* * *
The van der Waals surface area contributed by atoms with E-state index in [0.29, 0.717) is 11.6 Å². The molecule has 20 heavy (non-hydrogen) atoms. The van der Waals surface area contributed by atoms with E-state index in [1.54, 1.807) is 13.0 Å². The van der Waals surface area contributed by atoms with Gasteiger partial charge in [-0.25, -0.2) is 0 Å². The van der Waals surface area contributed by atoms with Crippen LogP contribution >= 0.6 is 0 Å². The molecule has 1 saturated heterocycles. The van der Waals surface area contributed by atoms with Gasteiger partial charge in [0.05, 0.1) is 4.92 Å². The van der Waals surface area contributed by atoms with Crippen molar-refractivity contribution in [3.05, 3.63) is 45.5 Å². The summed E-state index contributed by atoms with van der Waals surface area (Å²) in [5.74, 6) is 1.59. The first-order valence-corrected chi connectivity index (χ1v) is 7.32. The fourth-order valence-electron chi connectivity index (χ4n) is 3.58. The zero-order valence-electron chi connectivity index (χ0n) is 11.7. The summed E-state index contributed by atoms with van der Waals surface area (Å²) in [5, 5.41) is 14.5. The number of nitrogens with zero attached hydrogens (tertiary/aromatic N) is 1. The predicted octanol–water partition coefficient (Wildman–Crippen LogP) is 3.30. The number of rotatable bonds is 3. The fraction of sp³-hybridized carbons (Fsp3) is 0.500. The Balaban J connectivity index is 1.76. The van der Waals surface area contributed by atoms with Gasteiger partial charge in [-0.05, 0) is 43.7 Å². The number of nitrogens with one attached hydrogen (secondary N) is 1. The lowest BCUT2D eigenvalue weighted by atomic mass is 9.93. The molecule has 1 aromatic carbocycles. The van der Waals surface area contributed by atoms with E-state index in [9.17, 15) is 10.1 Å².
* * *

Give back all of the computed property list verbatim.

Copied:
The van der Waals surface area contributed by atoms with E-state index in [0.29, 0.717) is 11.6 Å². The molecule has 20 heavy (non-hydrogen) atoms. The van der Waals surface area contributed by atoms with E-state index in [1.54, 1.807) is 13.0 Å². The van der Waals surface area contributed by atoms with Gasteiger partial charge in [-0.25, -0.2) is 0 Å². The van der Waals surface area contributed by atoms with Crippen LogP contribution >= 0.6 is 0 Å². The molecule has 1 saturated heterocycles. The van der Waals surface area contributed by atoms with Gasteiger partial charge in [0.05, 0.1) is 4.92 Å². The van der Waals surface area contributed by atoms with Crippen molar-refractivity contribution in [3.05, 3.63) is 45.5 Å². The summed E-state index contributed by atoms with van der Waals surface area (Å²) in [5.74, 6) is 1.59. The first-order valence-corrected chi connectivity index (χ1v) is 7.32. The fourth-order valence-electron chi connectivity index (χ4n) is 3.58. The zero-order valence-electron chi connectivity index (χ0n) is 11.7. The summed E-state index contributed by atoms with van der Waals surface area (Å²) in [5, 5.41) is 14.5. The number of nitrogens with zero attached hydrogens (tertiary/aromatic N) is 1. The predicted octanol–water partition coefficient (Wildman–Crippen LogP) is 3.30. The number of rotatable bonds is 3. The fraction of sp³-hybridized carbons (Fsp3) is 0.500. The Balaban J connectivity index is 1.76. The van der Waals surface area contributed by atoms with Gasteiger partial charge in [-0.05, 0) is 43.7 Å². The number of nitrogens with one attached hydrogen (secondary N) is 1. The lowest BCUT2D eigenvalue weighted by atomic mass is 9.93. The molecule has 1 aromatic carbocycles. The van der Waals surface area contributed by atoms with E-state index in [9.17, 15) is 10.1 Å².